How 5 steps help create a workable family business succession plan How 5 steps help create a workable family business succession plan

By Michael Cadisch

EY Private Leader | Switzerland

He is Private Clients Leader for Law in Switzerland.

5 minute read 1 Feb 2021

Succession in family businesses is always an emotional matter. It is about handing over a life's work and preserving a family tradition. This is a challenge for all parties involved, including the Board of Directors.

Succession in family businesses usually occurs over a period of several years. It is a strategic project, which is implemented with the help of the Board of Directors. In practice, a structured process across a number of phases has proven its worth: Initialization, analysis of the actual situation, evaluation and preparation, as well as handover and completion. Emotional aspects due to the special relationship between the company and the entrepreneur family are a challenge for the participants and the consultants.

Phase 1: Initialization

In the initialization phase, the aspects of the company, the entrepreneur family and the financial feasibility already have to be taken into account. Within the context of the owner's strategy, the entrepreneur provides comprehensive clarity about the situation of the company, the family and the finances. Experience has shown that this process takes a long time and is initially contested by the entrepreneur "on their own". The will to implement it becomes all the more eruptive.

Phase 2: Analysis of the actual situation

In the actual analysis phase, succession in the company and in the family is discussed and the process to be carried through is planned in broad outlines and variants. All stakeholders must be included and the financial, organizational and personal objectives defined. Regular family conferences serve as an information platform. At this stage, the assignment of a project team with internal and external consultants is already recommended.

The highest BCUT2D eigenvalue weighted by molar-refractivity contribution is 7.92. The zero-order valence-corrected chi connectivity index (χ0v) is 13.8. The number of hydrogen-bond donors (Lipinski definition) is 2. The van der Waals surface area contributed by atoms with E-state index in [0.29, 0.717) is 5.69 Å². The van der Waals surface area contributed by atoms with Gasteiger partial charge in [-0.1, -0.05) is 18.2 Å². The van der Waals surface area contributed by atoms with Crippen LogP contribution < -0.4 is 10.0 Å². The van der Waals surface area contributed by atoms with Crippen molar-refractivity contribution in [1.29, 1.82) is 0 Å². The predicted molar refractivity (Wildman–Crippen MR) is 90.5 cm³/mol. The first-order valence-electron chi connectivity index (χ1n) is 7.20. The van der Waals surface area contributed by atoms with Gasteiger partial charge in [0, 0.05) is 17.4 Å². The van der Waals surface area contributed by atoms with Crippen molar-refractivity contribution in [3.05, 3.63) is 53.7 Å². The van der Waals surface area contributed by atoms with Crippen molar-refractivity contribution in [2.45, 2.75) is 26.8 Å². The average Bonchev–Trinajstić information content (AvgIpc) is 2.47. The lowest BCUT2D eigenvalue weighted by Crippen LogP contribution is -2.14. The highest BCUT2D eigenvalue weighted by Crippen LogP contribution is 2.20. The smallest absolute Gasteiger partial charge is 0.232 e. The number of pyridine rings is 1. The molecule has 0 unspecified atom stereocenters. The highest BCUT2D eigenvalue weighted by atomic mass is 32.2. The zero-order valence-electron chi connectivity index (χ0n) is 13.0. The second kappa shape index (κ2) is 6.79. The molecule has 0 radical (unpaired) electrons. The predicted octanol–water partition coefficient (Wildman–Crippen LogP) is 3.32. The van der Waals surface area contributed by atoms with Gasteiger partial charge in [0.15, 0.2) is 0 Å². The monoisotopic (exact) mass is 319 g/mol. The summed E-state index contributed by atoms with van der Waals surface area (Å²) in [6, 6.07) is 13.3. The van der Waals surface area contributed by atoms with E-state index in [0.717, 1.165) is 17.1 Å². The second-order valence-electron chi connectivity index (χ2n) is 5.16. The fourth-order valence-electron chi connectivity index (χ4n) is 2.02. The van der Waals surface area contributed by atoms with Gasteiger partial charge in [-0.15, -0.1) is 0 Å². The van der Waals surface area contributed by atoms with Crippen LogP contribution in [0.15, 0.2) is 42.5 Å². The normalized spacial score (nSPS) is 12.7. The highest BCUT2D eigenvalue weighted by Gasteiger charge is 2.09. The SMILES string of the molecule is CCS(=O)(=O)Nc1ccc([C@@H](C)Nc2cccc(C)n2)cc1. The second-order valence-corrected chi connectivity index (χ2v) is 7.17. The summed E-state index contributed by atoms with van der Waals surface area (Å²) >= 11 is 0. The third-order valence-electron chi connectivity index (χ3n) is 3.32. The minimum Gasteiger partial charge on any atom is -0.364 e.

Phase 3: Evaluation

The evaluation phase involves developing several options for action on the basis of the wishes of the entrepreneur and the various stakeholders. Ideally, it is possible to aggregate the different demands into consistent, accepted and practically feasible options for action. In general, the aim is for talks to take place on an equal footing and for unconventional questions and the ideas of the younger generation to be allowed. Separate workshops help to enable the successor generation to express their wishes and fears in terms of their private and professional life.

Phase 4: Preparation

The preparation phase lays the foundation for the implementation of the chosen succession plan. Preparation includes the enabling of potential successors, the adaptation of company structures and the clarification of legal and tax issues. At this stage, you should clarify how non-operational successors are to be compensated and how the entrepreneur can manage the third stage of their life financially. Emotions must be allowed and misunderstandings must be cleared up so as not to jeopardize the operational solution.

Phase 5: Handover and completion